Notes from the 2015 Texas Society of Architects Design Conference in Denton

Architecture Southwest
(Brantley Hightower)

O’Neil Ford’s Little Chapel. (Mia Frietze)

This year’s Texas Society of Architects Design Conference focused on the topic of craft and was framed by a discussion of noted regional modernist O’Neil Ford. It was held in the north Texas town of Denton where Ford began his professional career and executed several important early projects.

(Brantley Hightower)

Ford’s 1939 Little Chapel in the Woods. (Mia Frietze)

Unfortunately, a severe winter storm hit the region as attendees were making their way to the conference. With the chartered buses unable to make it to the hotel, tours were scrapped and lectures were relocated to the nondescript lobby of the hotel where attendees were staying. This allowed the talks to be attended both by sketchbook-wielding architects and by members of the Old Dominion University Basketball Team who were also staying at the hotel. Likely inspired by the subject matter, they defeated the University of North Texas 70 to 57.

(Mia Frietze)

(Mia Frietze)

Dr. Kathryn O’Rourke gave the opening lecture that located Ford within the larger narrative arc of the modern movement. The Trinity University professor spoke of the role craft came to play in Ford’s work beginning with his Denton projects.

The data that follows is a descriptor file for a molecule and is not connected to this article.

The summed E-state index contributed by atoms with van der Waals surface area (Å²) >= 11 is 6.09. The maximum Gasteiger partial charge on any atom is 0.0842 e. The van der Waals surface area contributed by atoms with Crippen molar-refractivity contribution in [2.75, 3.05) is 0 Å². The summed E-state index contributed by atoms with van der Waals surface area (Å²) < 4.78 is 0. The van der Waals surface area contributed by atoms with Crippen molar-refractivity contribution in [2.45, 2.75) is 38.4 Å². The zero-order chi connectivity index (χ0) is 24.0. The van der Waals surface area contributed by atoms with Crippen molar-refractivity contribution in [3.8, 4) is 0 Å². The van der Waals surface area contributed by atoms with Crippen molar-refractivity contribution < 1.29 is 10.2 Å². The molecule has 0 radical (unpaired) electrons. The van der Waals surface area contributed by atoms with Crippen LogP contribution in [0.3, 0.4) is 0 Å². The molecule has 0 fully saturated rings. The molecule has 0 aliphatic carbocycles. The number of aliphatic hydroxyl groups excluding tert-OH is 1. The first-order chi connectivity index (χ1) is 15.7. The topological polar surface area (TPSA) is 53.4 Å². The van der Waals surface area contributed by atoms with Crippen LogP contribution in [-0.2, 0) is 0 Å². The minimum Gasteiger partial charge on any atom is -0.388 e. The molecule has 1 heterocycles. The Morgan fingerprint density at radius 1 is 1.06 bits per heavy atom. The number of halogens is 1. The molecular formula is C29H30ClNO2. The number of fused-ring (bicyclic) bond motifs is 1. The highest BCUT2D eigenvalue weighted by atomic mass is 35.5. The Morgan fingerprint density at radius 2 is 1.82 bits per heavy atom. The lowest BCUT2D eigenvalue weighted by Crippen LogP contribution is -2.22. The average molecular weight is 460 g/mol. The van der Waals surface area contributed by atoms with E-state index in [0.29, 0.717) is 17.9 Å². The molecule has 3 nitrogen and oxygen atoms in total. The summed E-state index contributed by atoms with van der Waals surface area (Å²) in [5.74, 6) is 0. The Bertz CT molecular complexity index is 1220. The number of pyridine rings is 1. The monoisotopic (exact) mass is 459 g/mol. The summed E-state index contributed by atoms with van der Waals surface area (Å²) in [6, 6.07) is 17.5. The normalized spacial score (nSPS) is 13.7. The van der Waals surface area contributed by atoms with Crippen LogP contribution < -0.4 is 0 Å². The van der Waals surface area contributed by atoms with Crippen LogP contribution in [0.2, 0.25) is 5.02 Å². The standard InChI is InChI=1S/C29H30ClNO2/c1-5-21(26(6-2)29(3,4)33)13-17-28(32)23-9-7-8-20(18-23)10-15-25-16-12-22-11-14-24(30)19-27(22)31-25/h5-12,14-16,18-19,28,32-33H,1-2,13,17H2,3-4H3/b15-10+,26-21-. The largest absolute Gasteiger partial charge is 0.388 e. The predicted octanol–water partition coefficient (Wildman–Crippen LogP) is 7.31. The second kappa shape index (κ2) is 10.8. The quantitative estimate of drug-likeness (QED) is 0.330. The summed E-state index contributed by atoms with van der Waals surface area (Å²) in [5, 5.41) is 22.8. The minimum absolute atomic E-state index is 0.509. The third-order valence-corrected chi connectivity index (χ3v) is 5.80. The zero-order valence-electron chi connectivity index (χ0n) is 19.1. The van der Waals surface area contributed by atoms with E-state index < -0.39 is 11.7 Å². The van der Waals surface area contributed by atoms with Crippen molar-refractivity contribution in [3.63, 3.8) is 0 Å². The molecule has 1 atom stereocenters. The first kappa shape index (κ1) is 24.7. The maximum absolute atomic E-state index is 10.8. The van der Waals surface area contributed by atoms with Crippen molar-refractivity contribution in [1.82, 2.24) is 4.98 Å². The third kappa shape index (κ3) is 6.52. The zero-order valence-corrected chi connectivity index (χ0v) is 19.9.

Seattle-based Tom Kundig spoke the following morning about his body of work and of preserving a culture of craft within a 120-person firm. He described the difference between skiing on a prepared run as opposed to “Skiing the trees,” in a forest. He used this analogy to describe the profession, but it also was a fitting depiction for the conference.

Later that afternoon David Salmela described his search for what a craft-based architecture of northwestern Minnesota should be. Based in Duluth, Salmela refrained from giving his Texan hosts too much grief for their inability to function with only a few inches of snow and ice.

Although the lack of tours was disappointing, their cancellation allowed more time for the lectures and provided more opportunities for interaction between speakers and attendees. It also allowed Tenna Florian, who was scheduled to give a tour of Lake|Flato’s Josey Pavilion, to give a talk describing how craft can be used as a tool of sustainability.

On Sunday morning the roads had cleared to a point where attendees were able to visit two churches designed by Ford. The Conference ended with a panel discussion at Ford’s 1939 Little Chapel in the Woods. After exploring the building, attendees listened to a panel discussion moderated by noted Dallas architect Max Levy. The session proved to be a fitting end to a most memorable Conference.

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